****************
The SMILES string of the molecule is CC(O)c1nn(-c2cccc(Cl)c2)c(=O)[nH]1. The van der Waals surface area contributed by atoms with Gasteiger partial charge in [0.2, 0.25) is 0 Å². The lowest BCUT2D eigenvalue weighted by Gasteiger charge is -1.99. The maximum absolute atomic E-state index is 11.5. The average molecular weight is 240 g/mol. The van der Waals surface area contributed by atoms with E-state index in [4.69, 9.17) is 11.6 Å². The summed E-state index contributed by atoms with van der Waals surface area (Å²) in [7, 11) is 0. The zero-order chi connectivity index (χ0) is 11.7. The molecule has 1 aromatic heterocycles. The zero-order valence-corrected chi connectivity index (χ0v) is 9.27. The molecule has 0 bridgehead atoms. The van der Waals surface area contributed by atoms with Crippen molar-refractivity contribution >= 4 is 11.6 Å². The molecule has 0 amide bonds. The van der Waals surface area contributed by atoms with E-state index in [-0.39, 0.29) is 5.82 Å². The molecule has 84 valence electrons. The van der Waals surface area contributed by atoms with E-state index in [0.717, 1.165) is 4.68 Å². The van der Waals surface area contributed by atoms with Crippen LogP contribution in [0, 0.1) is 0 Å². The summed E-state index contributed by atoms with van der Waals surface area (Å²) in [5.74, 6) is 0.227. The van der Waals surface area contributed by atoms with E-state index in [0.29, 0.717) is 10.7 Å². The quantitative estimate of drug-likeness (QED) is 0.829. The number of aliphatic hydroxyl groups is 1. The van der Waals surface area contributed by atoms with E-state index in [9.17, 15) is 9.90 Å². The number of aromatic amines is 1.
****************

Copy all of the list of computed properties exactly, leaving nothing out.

The SMILES string of the molecule is CC(O)c1nn(-c2cccc(Cl)c2)c(=O)[nH]1. The van der Waals surface area contributed by atoms with Gasteiger partial charge in [0.2, 0.25) is 0 Å². The lowest BCUT2D eigenvalue weighted by Gasteiger charge is -1.99. The maximum absolute atomic E-state index is 11.5. The average molecular weight is 240 g/mol. The van der Waals surface area contributed by atoms with E-state index in [4.69, 9.17) is 11.6 Å². The summed E-state index contributed by atoms with van der Waals surface area (Å²) in [7, 11) is 0. The zero-order chi connectivity index (χ0) is 11.7. The molecule has 1 aromatic heterocycles. The zero-order valence-corrected chi connectivity index (χ0v) is 9.27. The molecule has 0 bridgehead atoms. The van der Waals surface area contributed by atoms with Crippen molar-refractivity contribution >= 4 is 11.6 Å². The molecule has 0 amide bonds. The van der Waals surface area contributed by atoms with E-state index in [-0.39, 0.29) is 5.82 Å². The molecule has 84 valence electrons. The van der Waals surface area contributed by atoms with E-state index in [0.717, 1.165) is 4.68 Å². The van der Waals surface area contributed by atoms with Crippen LogP contribution in [0, 0.1) is 0 Å². The summed E-state index contributed by atoms with van der Waals surface area (Å²) in [5.74, 6) is 0.227. The van der Waals surface area contributed by atoms with E-state index in [0.29, 0.717) is 10.7 Å². The quantitative estimate of drug-likeness (QED) is 0.829. The number of aliphatic hydroxyl groups is 1. The van der Waals surface area contributed by atoms with E-state index in [9.17, 15) is 9.90 Å². The number of aromatic amines is 1.